Here we are in April, which is Autism Awareness Month. But I am not here to make you aware of Autism. While you may not know the intricacies of the diagnosis, I feel fairly confident that you are already “aware” of Autism. Awareness is not enough. Awareness is the first step. And while it’s a great and important first step, I think people are ready for the next one. Let’s move the conversation from one of awareness to one of acceptance and inclusion.
Instead of spending time discussing What is Autism? and How do I recognize Autism?, let’s focus on questions like What can I do to help those affected by Autism? It is important for us to move past the passive knowing and into the active doing of acceptance and inclusion.
Since acceptance and inclusion are active processes, it is through these things that change can be made. And isn’t change the ultimate goal?
So what can we (you know, the average “I want to do good and make a difference but I also realize I have limited time and resources for said things” type of person) do to help encourage change? The answer is – A LOT! For some, it may be talking with school boards or writing advocacy letters to local leaders. However, for many others change can be made through your everyday interactions and conversations.
Opening Up the Conversation
Who better to discuss ways to promote acceptance and inclusion than the mothers who experience Autism first-hand?
These women provide insight into how their children’s diagnoses have affected both their and their child’s feelings of acceptance and inclusion.
Friends with neurotypical kids don’t really understand the struggles and anxiety that come along with being a mom of a neurodivergent child…then with the group of moms that also have kids on the spectrum, it’s tough because the conversations tend to revolve around the therapies, the struggles, the small wins- and I don’t want the diagnosis to define who we are.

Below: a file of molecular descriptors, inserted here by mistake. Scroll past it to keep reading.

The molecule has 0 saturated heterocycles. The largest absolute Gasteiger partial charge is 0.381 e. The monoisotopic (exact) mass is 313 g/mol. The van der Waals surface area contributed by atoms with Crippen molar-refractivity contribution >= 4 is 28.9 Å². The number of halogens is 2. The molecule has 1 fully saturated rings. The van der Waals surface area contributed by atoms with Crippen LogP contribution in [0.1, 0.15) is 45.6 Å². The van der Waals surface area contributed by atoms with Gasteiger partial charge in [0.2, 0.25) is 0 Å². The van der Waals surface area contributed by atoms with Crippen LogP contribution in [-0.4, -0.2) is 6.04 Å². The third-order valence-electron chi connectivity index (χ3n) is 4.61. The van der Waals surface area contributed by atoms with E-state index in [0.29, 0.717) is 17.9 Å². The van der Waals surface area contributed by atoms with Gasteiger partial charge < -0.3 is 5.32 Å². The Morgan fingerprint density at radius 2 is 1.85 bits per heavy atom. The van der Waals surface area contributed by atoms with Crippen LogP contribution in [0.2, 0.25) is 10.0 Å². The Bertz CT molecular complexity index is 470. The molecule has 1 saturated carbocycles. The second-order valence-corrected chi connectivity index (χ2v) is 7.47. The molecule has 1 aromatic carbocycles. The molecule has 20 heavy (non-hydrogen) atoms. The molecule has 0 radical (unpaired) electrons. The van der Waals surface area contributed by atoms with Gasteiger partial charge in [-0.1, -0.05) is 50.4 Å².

I’ve been able to be in organized activities such as Bible study with women of varied ages and walks of life and I’ve felt accepted in that setting.
Over the years, we have just been left off the invitation lists or forgotten all together.
I’ve learned that the people who choose to be in our lives are there for a reason.
Show, Teach and Practice Acceptance and Inclusion
Next time you see a child having a tantrum, or eating something unhealthy due to picky eating, or a bit out of control – don’t judge, and extend some grace…cause what you are seeing is the tip of the iceberg – there is a lot more there to unpack.
I would love for kids to be more empathic, and understand that my kid is not trying to push them or scream at them…he is trying to play/interact, but doesn’t know how.
Kids learn so much from their peers, and that’s why inclusion is so important.
The best way to show you care is by asking me to coffee and being a good caring listener.
It’s okay to ask questions. It’s the best way to learn.
Just say hi and sit with him. You may not have a deep conversation with him but he will enjoy your presence and you will enjoy his.
This April, try to do more than just practice awareness of Autism. Move into action and find ways to make change happen. All people can be a part of the action. Acceptance and inclusion are key pieces in taking the next step forward.